“When you can take the pebble from my hand…”
My Chinese odyssey has come to an end, not with the bang of celebratory fireworks and shrimp dumplings, but the whimper of having to exit the country the day before my visa expired. A year to the day since I touched down at Terminal 2 of Beijing International Airport, I flew out again, and Im not writing this from a Tongzhou coffee shop but from the lounge of my sister’s flat in Oxfordshire.
I’ve enjoyed using this blog to stretch some writing muscles and share with you some of my adventures and misadventures in one of the most interesting cities I’ve ever visited. It was sometimes overwhelming, often frustrating and not always fun but it was always interesting and I learned a lot. I went out to China with an open mind and no expectations, and I came back with a lot of stories, many new friends and a sense of achievement.
There were a lot of contradictions: I enjoyed most of the food but it didn’t often agree with me. I enjoyed my job as a teacher but I was not overly impressed with the company that I chose to work for. Some of Beijing’s inhabitants were the warmest, friendliest and most helpful people I’ve ever met while others would have happily run me over if it meant beating the traffic light, or kick me to death on the subway if it meant a seat to Wudaoko.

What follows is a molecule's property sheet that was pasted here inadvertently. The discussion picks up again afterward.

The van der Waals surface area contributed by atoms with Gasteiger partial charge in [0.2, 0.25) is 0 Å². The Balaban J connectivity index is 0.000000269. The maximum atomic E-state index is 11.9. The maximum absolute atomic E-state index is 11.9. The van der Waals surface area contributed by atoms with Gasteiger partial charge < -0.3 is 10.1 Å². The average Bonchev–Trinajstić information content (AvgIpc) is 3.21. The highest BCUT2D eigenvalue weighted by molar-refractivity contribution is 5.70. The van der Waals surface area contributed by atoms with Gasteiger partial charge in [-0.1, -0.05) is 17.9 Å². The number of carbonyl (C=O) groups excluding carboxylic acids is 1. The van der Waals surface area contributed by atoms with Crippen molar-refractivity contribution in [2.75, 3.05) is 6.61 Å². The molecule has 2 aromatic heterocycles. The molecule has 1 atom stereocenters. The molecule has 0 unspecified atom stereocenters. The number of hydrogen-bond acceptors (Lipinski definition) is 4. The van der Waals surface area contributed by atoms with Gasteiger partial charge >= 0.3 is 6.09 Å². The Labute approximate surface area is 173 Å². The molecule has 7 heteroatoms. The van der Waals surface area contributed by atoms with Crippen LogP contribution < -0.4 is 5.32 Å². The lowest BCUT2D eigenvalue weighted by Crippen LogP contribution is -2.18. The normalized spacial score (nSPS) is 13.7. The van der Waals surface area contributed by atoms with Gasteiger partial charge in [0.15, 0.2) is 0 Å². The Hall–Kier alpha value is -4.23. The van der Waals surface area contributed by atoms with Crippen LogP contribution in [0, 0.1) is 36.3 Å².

As someone who once spent seven years in the same dead-end job, rarely enthusiastic about the thought of leaving my own flat, I think I did pretty well just getting on the plane in the first place. As someone who spent those same years filling notebooks and journals full of stories and ideas that I was too afraid to share, it has been a pleasure to write this blog and receive such enthusiastic response from my friends and family.
If I have learned anything from my travels to China’s capital it’s that there are more similarities than differences between people, places and cultures (something I have long suspected anyway). Why not go and see for yourself?
In the borrowed words of professor Tolkien, “not all who wander are lost”; or of professor Manheim, “you are always closer to home than you think”.
So long, and I’ll see you on the next adventure.